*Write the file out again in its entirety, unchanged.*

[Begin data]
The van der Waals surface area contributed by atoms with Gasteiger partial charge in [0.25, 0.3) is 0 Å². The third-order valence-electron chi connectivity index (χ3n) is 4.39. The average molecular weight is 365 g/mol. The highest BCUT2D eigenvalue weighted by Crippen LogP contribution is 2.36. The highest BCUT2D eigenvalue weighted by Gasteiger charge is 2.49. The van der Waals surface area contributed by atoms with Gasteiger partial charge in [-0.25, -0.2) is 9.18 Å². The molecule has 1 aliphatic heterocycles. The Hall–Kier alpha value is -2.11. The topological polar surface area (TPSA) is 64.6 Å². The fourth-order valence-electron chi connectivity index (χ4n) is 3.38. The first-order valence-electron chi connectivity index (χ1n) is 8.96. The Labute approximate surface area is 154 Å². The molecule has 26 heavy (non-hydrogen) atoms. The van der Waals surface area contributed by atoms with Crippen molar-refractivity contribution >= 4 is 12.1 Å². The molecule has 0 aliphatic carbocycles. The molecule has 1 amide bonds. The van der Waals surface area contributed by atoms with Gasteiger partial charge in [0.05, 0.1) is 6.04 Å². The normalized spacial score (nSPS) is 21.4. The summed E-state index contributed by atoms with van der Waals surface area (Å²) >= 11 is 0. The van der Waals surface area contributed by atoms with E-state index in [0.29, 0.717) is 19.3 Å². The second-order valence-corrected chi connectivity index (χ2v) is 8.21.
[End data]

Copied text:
The van der Waals surface area contributed by atoms with Gasteiger partial charge in [0.25, 0.3) is 0 Å². The third-order valence-electron chi connectivity index (χ3n) is 4.39. The average molecular weight is 365 g/mol. The highest BCUT2D eigenvalue weighted by Crippen LogP contribution is 2.36. The highest BCUT2D eigenvalue weighted by Gasteiger charge is 2.49. The van der Waals surface area contributed by atoms with Gasteiger partial charge in [-0.25, -0.2) is 9.18 Å². The molecule has 1 aliphatic heterocycles. The Hall–Kier alpha value is -2.11. The topological polar surface area (TPSA) is 64.6 Å². The fourth-order valence-electron chi connectivity index (χ4n) is 3.38. The first-order valence-electron chi connectivity index (χ1n) is 8.96. The Labute approximate surface area is 154 Å². The molecule has 26 heavy (non-hydrogen) atoms. The van der Waals surface area contributed by atoms with Crippen molar-refractivity contribution >= 4 is 12.1 Å². The molecule has 0 aliphatic carbocycles. The molecule has 1 amide bonds. The van der Waals surface area contributed by atoms with Gasteiger partial charge in [0.05, 0.1) is 6.04 Å². The normalized spacial score (nSPS) is 21.4. The summed E-state index contributed by atoms with van der Waals surface area (Å²) >= 11 is 0. The van der Waals surface area contributed by atoms with E-state index in [0.29, 0.717) is 19.3 Å². The second-order valence-corrected chi connectivity index (χ2v) is 8.21.